On Pastoring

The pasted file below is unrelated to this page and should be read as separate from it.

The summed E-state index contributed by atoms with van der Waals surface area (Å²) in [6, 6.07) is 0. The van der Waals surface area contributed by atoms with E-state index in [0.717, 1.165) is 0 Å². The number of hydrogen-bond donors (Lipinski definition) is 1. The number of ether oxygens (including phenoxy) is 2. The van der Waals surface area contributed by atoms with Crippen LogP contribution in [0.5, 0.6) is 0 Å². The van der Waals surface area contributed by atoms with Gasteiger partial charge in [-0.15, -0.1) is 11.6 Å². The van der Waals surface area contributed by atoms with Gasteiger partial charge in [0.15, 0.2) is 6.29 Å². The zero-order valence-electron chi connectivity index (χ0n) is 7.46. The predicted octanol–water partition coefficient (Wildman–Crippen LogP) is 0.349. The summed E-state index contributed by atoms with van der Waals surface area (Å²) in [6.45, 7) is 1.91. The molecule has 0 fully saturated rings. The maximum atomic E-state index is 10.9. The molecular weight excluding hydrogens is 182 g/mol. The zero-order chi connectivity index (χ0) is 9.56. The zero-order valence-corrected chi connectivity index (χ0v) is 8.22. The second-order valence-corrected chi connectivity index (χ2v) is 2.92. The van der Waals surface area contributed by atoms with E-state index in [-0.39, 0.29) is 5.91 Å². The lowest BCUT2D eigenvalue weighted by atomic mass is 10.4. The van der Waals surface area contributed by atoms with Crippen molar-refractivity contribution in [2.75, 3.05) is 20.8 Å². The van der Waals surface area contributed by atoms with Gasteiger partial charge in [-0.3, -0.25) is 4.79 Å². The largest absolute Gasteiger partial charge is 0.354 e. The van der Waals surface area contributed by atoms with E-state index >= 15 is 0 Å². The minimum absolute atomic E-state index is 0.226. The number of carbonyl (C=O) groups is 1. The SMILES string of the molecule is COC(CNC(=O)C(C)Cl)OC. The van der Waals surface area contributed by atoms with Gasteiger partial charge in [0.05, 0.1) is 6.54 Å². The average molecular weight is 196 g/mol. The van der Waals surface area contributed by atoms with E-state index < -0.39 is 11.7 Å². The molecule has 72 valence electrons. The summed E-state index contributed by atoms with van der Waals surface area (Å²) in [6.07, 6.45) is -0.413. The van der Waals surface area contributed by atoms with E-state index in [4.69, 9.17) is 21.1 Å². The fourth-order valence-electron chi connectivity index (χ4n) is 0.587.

On Pastoring 1. As recently preached, a N.T. pastor has the office of elder/bishop/overseer/steward. A. The rule of the church is committed to him. HEB 13:7, 17. B. rule: To control, guide, direct, exercise sway or influence over... C. control: To check or verify, and hence to regulate... 4. To exercise restraint or direction upon the free action of; to hold sway over, exercise power or authority over, dominate, command. D. check: To stop (action, growth, exhibition of feeling, and the like); to stay the course of; to repress, restrain. E. regulate: To control, govern, or direct by rule or regulations; to subject to guidance or restrictions; to adapt to circumstances or surroundings. b. To bring or reduce (a person or body of persons) to order. F. Scripture, of course, is the supreme rule over all members, including the pastor. PSA 119:128; MAT 4:4. G. There are many specific rules for the church's conduct and creed given in Scripture but there are times when a judgment call must be made as to how a specific rule or a principle should be applied and/or enforced. (1) The pastor must decide on the order of the service: hymns, prayers, helpers, sermon topics, ordinances, etc. (2) The pastor must decide on what is considered acceptable appearance (hair, apparel, body modification, etc.). (3) The pastor must decide on what constitutes too many absences from church. (4) The pastor has a say in church expenditure since he is the steward (An official who controls the domestic affairs of a household; supervising the service of the master's table, directing the domestics, and regulating household expenditure; a major- domo.) . (5) As your pastor, I am very persuaded that the church is God's heritage to be ruled in His best interests, not mine. 1PE 5:3. (6) I will lean towards liberty where to do so does not violate a principle of Scripture or promote an occasion to the flesh. GAL 5:13. a. It is a maxim that liberty is best enjoyed and preserved by people who know how to restrain themselves. b. “When liberty destroys order, the hunger for order will destroy liberty.” (Will Durant) c. Licitus perimus omnes – These lawful things undo us. d. “All things are lawful unto me, but all things are not expedient...” (1CO 6:12). H. The elder is the N.T. counterpart to the O.T. teaching priest. 1CO 9:9-14. (1) The priest had the oversight of God's house as does now the pastor. NUM 4:16 c/w 1PE 5:1-2. (2) The teacher must differentiate between holy and unholy, clean and unclean so the people may have discernment. LEV 10:10-11 c/w EZE 44:23. I. There are judgment calls that a pastor must make in good conscience to direct saints away from unholiness and towards holiness. 1TI 1:18-19. (1) I may not have a specific verse for every situation but according to the knowledge I have gained from scripture and experience, I must make a call accordingly. (2) There was a time when the culture in general could be depended upon to uphold good conduct and ethics but those days are slipping away rapidly. In the absence of On Pastoring 1-3-16 Page 1 a cultural mandate for good conduct and ethics, the church must establish its own. That is where a pastor plays a vital role in leading by good rule and example. (3) Whereas I do not have authority from God to make law (God only is the lawgiver, JAM 4:12), I do have authority to apply and facilitate the implementation of appropriate laws and principles of Scripture. This is executive authority as it ought to be used. (4) Defiant resistance of this pastoral authority is rebellion (rising up against legitimate governmental authority), which is as the sin of witchcraft and merits church exclusion. 1SAM 15:23 c/w GAL 5:20. J. One guideline that I have found profitable in setting rules for the church is to point us all to the pattern of God's house that He has given (EZE 43:10-11; 1CO 11:2). The closer we stick to the N.T. pattern for worship and service, the better. K. Those who are set in positions of judgment will never be 100% flawless. (1) However, this does not mean that their judgment is 100% flawed. (2) If you question my judgment calls in discretionary matters, talk to me about it in private, reason with me, intreat me as a father (1TI 5:1). I am approachable but mind that just because I am willing to hear you out doesn't meant that I am obliged to see things your way. 2. A pastor is duty-bound to warn, exhort, admonish, correct, reprove and rebuke in both private and public contexts. A. “Instruction in righteousness” is the easy part of 2TI 3:16 – 2TI 4:2. B. Do not ever get the idea that I get my kicks out of rebuking you as if I am “holier than thou” and just love to rub your nose in your deficiencies. I do not delight in trampling upon another person's sense of worth. (1) It is a constant struggle with me to determine if I even have a moral high ground myself from which to do battle. (2) Like Paul, there are times when I have had second thoughts about rebukes I have issued. 2CO 7:8. (3) Like Jeremiah, I would rather have kept my mouth shut but could not. JER 20:7-9. C. But I MUST do this: for your good, for my good, for the church's good. EZE 3:17-21. D. (PRO 28:23) He that rebuketh a man afterwards shall find more favour than he that flattereth with the tongue. E. “Reprovers may displease those at first who yet afterwards, when the passion is over and the bitter physic begins to work well, will love and respect them. He that deals faithfully with his friend, in telling him of his faults, though he may put him into some heat for the present, and perhaps have hard words, instead of thanks, for his pains, yet afterwards he will not only have the comfort in his own bosom of having done his duty, but he also whom he reproved will acknowledge that it was a kindness, will entertain a high opinion of his wisdom and faithfulness, and look upon him as fit to be a friend. He that cries out against his surgeon for hurting him when he is searching his wound will yet pay him well, and thank him too, when he has cured it.” (Matthew Henry) F. My boldness toward you is borne of both duty and love. 2CO 7:3-4. 3. Concerning church attendance. A. I keep attendance records out of necessity. I am to give account to God for you in this area of Christian duty as much as any other, per HEB 13:17. B. I have striven to be considerate and accommodating to absences for work, sickness, family and personal reasons. C. I have a particular number of personal absences per year in mind that I consider to be the On Pastoring 1-3-16 Page 2 outer limit of responsibility to God's house. When you are getting close to that limit, expect to hear from me. Do not force me to make an absolute rule in this area. D. Personal absences from the service of God's house have jumped 78% between 2014 and 2015. What is going on? 4. Concerning Bible studies. A. I don't consider Bible studies to be mandatory as are church services. However... B. Interest in the monthly Saturday study has dwindled greatly and the interest in the biweekly studies for the “northern group” have fizzled out. C. There were two major monthly studies that I put together for church members who had asked me do so and then they never showed up for them. D. If I am not feeding you what you need, please tell me! If your zeal in general is languishing, repent. LUK 8:14; REV 3:19. 5. Concerning hair length. A. There are two major issues at stake here: the outward token of the woman's subjection to man and the need to steer away from blurring of lines of distinction between the sexes. 1CO 11:1-16; 6:9. B. The woman's “...hair is given her for a covering” (1CO 11:15), i.e., a covering of her head (1CO 11:5-6), whereas the man's head in distinction to that should not be covered. C. The style of hair is not an issue; it is the length. Unless there is a biological, medical, or some other immutable characteristic that reasonably forbids a woman's hair to be longer than a man's and sufficient to cover her head, her hair should be longer and his should not cover his head. 6. Concerning dress code. A. Again, there are two major issues at stake here: modesty and avoiding the blurring of lines between the sexes. 1TI 2:9; DEU 22:5; 1CO 6:9. B. Nakedness (buttocks, genitalia, women's breasts) is to be covered by garments that do not expose female breasts or cleavage, and should minimally extend to the knee in a standing posture. C. Whereas there remains a need to avoid “cross-dressing,” I am rescinding a restriction I had previously made concerning blue jeans for women. D. Brethren: use good judgment here. “Judge in yourselves...” (1CO 11:13). Do not force me to mandate a rigid dress code which would have to apply in all areas of public life, not just in church attendance! 7. Concerning tattoos and piercings, etc. A. There is a principle from LEV 19:28 that I am compelled to not discard. The current cultural trend for tattooing is not something that I can in good conscience permit. If you already have tattoos, do not add to them. (1) Satan puts marks in men in this world. REV 13:16-17. (2) God's writing in the saints' foreheads is spiritual and heavenly. REV 14:1. B. Similar regulations apply to body piercings, body modifications, etc. (1) Scripture speaks of nose jewels, ear piercings, and other minimal alterations. (2) Scripture also associates self-mutilation with wild-eyed superstition and devilish lunacy. 1KI 18:28; MAR 5:5, 15. (3) Paul's bodily markings are acceptable. GAL 6:17. C. I do not intend to leave this door open for the church to become a freak show. D. My rule on this issue does not forbid minimal modification such as pierced ears. On Pastoring 1-3-16 Page 3